Master Zhongxian Wu provides an introduction into the history of the Dai Family Heart Mind Six Unions Martial Arts

Wu_XinYi-WuXing-He_978-1-84819-224-9_colourjpg-printIn this article for Tai Chi Chuan and Oriental Arts magazine, Master Zhongxian Wu provides an introduction to the Dai Family Internal Martial Arts by deconstructing the components of its traditional Chinese name and how each affects the spiritual practice.

He explains the traditional Chinese meaning of each component and how it effects the spiritual practice.

Read the article…

Master Zhongxian Wu’s DVDs ‘XinYi WuXing’ and ‘XinYi BaGua’ are available from the Singing Dragon website.

New books on martial arts and qigong – 2014

The Singing Dragon Martial Arts and Qigong catalogue is now available to view online and download. We hope you will find something in here which inspires you to try a new martial art or take your practice to a new level. In this catalogue you will find books on Chinese martial arts, tai chi, bagua, qigong, yoga, meditation, mindfulness, Daoism and enlightenment.

All the titles, author names, and covers are interactive; just click on them to be taken to the book or author page on the Singing Dragon website.

Michael Davies on the benefits of the gentle exercise known as Jiangan – The Chinese Health Wand

Michael Davies is a senior instructor with the Tai Chi Union for Great Britain. He has been practising Chinese internal arts for over 30 years and teaching Tai Chi Chuan for 13 years. He runs a Tai Chi club with regular classes, workshops and seminars in Tai Chi, Qigong and Jiangan. He lives in Hertfordshire, UK.

Here, Michael answers some questions about his new book, Jiangan – The Chinese Health Wand.

Video: Click to see Jiangan in action!

When did you first come across the Chinese health wand?

I saw it performed by an elderly Chinese man while on holiday in Malaysia in 1982, then later read a copy of the book by Bruce L. Johnson, the man who discovered the system in Shanghai in 1945. I had only just begun learning Tai Chi, which I took up mainly for the martial and meditation aspects. So although I was intrigued by the ‘Chinese Wand’ I was not sufficiently motivated to study it at that time. It was thirty years later, after working in an office and experiencing a sedentary lifestyle for much of that time, that I become more interested in the health aspects of Asian arts. I had become a Tai Chi instructor but felt that there were areas of conditioning and fitness that even this Chinese treasure was lacking. I decided to revisit Johnson’s book and experiment with the exercises, and was so impressed that I wrote this book.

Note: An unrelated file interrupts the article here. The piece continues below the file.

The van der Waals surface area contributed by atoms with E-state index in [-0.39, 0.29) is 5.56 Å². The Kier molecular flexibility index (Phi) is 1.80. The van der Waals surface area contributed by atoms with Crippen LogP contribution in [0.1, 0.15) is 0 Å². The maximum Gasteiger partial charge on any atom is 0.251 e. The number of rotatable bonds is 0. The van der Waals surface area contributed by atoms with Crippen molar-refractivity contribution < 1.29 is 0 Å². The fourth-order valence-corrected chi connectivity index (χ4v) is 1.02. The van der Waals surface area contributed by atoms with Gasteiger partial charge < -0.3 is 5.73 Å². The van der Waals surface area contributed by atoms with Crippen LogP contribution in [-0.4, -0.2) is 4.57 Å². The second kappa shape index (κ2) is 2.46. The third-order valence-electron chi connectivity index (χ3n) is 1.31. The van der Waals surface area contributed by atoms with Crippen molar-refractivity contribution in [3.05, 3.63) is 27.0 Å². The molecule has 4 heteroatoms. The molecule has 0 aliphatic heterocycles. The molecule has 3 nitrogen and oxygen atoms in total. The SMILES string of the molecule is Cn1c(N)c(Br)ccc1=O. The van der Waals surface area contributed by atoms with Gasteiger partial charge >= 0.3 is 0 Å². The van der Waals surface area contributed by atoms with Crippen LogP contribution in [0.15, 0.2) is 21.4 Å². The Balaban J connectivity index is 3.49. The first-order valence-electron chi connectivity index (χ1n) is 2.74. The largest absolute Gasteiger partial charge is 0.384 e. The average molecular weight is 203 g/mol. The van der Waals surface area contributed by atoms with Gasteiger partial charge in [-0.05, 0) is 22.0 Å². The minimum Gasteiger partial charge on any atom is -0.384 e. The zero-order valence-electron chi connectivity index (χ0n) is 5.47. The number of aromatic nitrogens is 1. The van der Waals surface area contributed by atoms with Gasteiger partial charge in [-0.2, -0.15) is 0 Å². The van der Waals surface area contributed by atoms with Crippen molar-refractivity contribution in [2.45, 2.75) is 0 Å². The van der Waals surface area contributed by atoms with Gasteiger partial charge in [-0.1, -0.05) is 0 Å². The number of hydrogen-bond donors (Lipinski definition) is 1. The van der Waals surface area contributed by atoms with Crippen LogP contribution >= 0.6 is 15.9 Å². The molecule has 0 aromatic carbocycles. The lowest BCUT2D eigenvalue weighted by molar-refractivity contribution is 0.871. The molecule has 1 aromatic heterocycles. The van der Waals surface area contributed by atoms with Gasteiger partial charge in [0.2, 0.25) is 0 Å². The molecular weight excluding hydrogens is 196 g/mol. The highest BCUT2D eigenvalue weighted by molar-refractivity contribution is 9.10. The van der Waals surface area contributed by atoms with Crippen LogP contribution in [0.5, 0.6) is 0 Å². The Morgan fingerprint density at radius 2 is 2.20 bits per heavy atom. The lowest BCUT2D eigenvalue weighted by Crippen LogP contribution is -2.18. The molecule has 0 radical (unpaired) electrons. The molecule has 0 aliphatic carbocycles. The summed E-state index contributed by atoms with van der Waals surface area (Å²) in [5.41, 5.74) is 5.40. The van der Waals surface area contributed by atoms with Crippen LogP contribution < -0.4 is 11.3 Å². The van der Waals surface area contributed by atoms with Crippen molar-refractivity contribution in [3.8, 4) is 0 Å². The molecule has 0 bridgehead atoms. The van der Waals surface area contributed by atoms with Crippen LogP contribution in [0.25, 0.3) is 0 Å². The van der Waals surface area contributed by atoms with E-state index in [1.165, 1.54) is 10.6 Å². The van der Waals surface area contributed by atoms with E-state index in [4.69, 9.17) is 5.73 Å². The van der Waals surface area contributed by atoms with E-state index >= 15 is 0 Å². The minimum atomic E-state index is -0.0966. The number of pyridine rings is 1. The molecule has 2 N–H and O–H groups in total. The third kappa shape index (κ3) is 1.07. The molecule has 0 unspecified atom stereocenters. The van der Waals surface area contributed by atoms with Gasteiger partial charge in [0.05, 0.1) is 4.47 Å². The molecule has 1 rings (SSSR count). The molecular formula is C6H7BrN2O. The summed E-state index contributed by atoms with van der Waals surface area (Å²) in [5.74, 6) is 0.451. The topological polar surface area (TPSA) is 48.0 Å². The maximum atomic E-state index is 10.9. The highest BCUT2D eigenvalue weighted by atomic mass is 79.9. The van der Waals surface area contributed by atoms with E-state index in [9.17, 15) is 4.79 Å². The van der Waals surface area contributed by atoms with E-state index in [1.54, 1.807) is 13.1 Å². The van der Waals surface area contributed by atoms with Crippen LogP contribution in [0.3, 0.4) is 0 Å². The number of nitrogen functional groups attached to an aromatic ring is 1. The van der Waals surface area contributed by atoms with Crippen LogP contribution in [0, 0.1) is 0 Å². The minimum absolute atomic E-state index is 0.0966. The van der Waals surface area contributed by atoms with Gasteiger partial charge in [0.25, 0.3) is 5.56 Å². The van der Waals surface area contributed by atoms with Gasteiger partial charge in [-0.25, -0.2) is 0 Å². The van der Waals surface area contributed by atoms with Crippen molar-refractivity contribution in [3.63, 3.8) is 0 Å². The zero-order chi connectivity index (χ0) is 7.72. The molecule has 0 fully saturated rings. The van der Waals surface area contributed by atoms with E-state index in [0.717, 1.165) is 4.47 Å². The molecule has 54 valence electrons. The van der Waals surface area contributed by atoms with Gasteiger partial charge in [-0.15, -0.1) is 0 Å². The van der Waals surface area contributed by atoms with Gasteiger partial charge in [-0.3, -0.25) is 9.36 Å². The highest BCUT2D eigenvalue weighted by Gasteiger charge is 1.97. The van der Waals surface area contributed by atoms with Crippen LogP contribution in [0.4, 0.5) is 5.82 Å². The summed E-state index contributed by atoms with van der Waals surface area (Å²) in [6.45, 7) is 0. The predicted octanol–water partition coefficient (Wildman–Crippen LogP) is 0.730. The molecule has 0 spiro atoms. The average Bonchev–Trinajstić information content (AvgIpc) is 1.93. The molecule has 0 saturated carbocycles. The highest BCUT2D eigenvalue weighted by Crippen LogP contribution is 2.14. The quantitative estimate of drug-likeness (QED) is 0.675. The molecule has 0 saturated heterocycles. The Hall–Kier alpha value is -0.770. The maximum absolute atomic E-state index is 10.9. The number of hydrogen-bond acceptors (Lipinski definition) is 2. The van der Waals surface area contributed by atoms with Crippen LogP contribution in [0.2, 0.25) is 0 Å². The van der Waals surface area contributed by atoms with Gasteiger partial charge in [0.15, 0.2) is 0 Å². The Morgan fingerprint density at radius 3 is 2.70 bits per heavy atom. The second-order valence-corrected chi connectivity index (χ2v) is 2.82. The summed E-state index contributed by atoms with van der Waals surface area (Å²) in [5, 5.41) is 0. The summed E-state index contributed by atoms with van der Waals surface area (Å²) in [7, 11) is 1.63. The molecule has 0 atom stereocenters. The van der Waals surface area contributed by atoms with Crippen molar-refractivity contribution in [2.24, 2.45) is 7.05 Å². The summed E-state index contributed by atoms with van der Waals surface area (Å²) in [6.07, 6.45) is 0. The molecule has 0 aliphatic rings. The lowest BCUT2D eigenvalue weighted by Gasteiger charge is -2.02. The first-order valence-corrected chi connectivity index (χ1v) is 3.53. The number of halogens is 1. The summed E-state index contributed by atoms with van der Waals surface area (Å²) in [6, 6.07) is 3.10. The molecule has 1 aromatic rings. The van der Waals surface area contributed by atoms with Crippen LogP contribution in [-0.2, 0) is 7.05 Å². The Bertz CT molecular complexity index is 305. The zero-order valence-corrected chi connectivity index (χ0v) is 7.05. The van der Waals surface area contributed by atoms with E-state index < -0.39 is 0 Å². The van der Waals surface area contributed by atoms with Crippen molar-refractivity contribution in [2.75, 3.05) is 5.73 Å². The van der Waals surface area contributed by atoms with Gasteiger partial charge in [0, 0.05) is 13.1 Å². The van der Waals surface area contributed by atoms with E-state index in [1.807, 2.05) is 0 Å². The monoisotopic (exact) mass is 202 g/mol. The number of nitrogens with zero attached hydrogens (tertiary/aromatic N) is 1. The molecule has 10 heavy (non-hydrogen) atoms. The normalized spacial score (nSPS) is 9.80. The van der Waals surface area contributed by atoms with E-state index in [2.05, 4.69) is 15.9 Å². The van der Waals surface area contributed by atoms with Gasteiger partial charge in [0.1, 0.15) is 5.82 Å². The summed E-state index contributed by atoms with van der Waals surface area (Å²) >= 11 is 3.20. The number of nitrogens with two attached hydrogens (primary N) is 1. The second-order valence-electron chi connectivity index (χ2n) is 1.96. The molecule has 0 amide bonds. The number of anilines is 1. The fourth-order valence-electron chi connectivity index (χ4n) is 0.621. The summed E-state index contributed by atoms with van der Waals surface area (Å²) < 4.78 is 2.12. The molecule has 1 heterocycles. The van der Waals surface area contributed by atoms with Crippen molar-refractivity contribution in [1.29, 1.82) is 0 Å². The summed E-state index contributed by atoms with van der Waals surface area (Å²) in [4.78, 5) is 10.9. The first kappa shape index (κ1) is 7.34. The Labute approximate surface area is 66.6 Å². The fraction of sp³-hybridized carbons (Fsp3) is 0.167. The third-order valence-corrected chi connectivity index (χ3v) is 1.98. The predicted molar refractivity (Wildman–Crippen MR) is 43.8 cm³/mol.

What does Jiangan mean?

In Chinese (pin-yin) ‘Jian’ means health and ‘Gan’ means pole or wand. Jiangan can therefore be translated as ‘Health Wand’. Although there is no direct mention of Jiangan in Chinese written records, such exercises have been traditionally passed down from teacher to student orally for many generations. Dr Cheng, the Chinese Grandmaster who taught Bruce Johnson, claimed that the art was as old as Yoga and Qigong. But unlike other Asian mind-body systems that developed health aspects as by-products of spiritual advancement (Yoga), martial skill (Tai Chi) or healing specific illnesses (Qigong), Jiangan was specifically devised as a daily health and fitness maintenance routine for the gentry and imperial family who had unique health problems caused by their sedentary lifestyle. So for this purpose only the exercises evolved, the less effective and less safe exercises being replaced by more potent and safer exercises through countless generations. This makes it a scientific and comprehensive daily work-out.

Did you find Jiangan easy to learn, and have you found that the practice has expanded over the years?

It is very easy to learn but deceptively so. It possesses hidden subtleties and can be as simple or as challenging as you like. People tend to start practising physically but when the body adjusts there is less need for physical exertion. Eventually you realise that it is very much an internal exercise and you focus more on the deep diagrammatic breathing and develop a meditative frame of mind which greatly enhances your practice. The book takes the reader through the exercises in great detail and suggests traditional mental imagery based on the Chinese element system which helps to link the physical movement to spiritual concepts.

What are the health benefits, and how long each day do you need to practice?

The benefits include a sense of well-being, a clear tranquil mind, deep restorative sleep, increased energy, sexual vitality and fertility, increased circulation, clear skin, more efficient metabolism and improved digestion. But in addition Jiangan stretches and strengthens the physical body and is capable of delivering body-shaping results associated with vigorous gym workouts. It is therefore a holistic internal-external exercise. Many people separate health and fitness but Jiangan regards both as the same. Although there is stretching and strengthening similar to Western exercises these are performed in the style and spirit of a Tai Chi or Qigong routine. We approach stretches in gradual stages, always returning to the beginning posture with each breath and not holding a stretch for longer than a breath. Every movement is cyclic, gradual and gentle. So physical goals can be achieved at the same time as ‘internal cultivation’ because they are both part of the holistic joining of mind and body. Perhaps the systems’ most crucial contribution to health is its capacity to improve posture and help with a whole range of back, shoulder, and neck problems.